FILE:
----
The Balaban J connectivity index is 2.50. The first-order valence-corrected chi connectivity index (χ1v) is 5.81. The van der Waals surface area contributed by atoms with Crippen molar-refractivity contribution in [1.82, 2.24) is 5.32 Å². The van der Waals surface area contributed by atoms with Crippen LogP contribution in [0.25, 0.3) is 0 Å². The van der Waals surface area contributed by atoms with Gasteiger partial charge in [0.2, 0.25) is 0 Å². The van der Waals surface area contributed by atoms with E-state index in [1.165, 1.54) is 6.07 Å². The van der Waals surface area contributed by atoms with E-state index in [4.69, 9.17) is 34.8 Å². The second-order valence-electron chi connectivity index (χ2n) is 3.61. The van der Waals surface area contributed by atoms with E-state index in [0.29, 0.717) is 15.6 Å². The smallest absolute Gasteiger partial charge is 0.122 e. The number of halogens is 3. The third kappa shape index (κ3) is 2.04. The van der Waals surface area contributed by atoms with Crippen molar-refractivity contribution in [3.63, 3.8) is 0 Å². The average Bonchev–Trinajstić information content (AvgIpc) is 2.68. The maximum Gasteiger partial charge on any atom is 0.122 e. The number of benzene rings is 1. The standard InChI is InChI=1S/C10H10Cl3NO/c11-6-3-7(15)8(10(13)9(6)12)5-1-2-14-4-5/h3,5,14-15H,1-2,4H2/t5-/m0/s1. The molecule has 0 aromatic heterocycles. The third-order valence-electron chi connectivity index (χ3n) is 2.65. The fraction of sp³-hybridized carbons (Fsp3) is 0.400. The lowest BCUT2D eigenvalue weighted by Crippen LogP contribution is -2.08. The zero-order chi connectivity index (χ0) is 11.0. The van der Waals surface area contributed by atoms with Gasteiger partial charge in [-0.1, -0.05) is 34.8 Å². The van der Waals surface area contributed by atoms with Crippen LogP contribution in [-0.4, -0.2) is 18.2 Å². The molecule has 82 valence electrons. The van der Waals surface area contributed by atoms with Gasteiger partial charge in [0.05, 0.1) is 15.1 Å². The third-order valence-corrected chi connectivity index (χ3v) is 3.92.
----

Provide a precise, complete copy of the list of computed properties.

The Balaban J connectivity index is 2.50. The first-order valence-corrected chi connectivity index (χ1v) is 5.81. The van der Waals surface area contributed by atoms with Crippen molar-refractivity contribution in [1.82, 2.24) is 5.32 Å². The van der Waals surface area contributed by atoms with Crippen LogP contribution in [0.25, 0.3) is 0 Å². The van der Waals surface area contributed by atoms with Gasteiger partial charge in [0.2, 0.25) is 0 Å². The van der Waals surface area contributed by atoms with E-state index in [1.165, 1.54) is 6.07 Å². The van der Waals surface area contributed by atoms with E-state index in [4.69, 9.17) is 34.8 Å². The second-order valence-electron chi connectivity index (χ2n) is 3.61. The van der Waals surface area contributed by atoms with E-state index in [0.29, 0.717) is 15.6 Å². The smallest absolute Gasteiger partial charge is 0.122 e. The number of halogens is 3. The third kappa shape index (κ3) is 2.04. The van der Waals surface area contributed by atoms with Crippen molar-refractivity contribution in [3.63, 3.8) is 0 Å². The average Bonchev–Trinajstić information content (AvgIpc) is 2.68. The maximum Gasteiger partial charge on any atom is 0.122 e. The number of benzene rings is 1. The standard InChI is InChI=1S/C10H10Cl3NO/c11-6-3-7(15)8(10(13)9(6)12)5-1-2-14-4-5/h3,5,14-15H,1-2,4H2/t5-/m0/s1. The molecule has 0 aromatic heterocycles. The third-order valence-electron chi connectivity index (χ3n) is 2.65. The fraction of sp³-hybridized carbons (Fsp3) is 0.400. The lowest BCUT2D eigenvalue weighted by Crippen LogP contribution is -2.08. The zero-order chi connectivity index (χ0) is 11.0. The van der Waals surface area contributed by atoms with Gasteiger partial charge in [-0.1, -0.05) is 34.8 Å². The van der Waals surface area contributed by atoms with Crippen LogP contribution in [-0.4, -0.2) is 18.2 Å². The molecule has 82 valence electrons. The van der Waals surface area contributed by atoms with Gasteiger partial charge in [0.05, 0.1) is 15.1 Å². The third-order valence-corrected chi connectivity index (χ3v) is 3.92.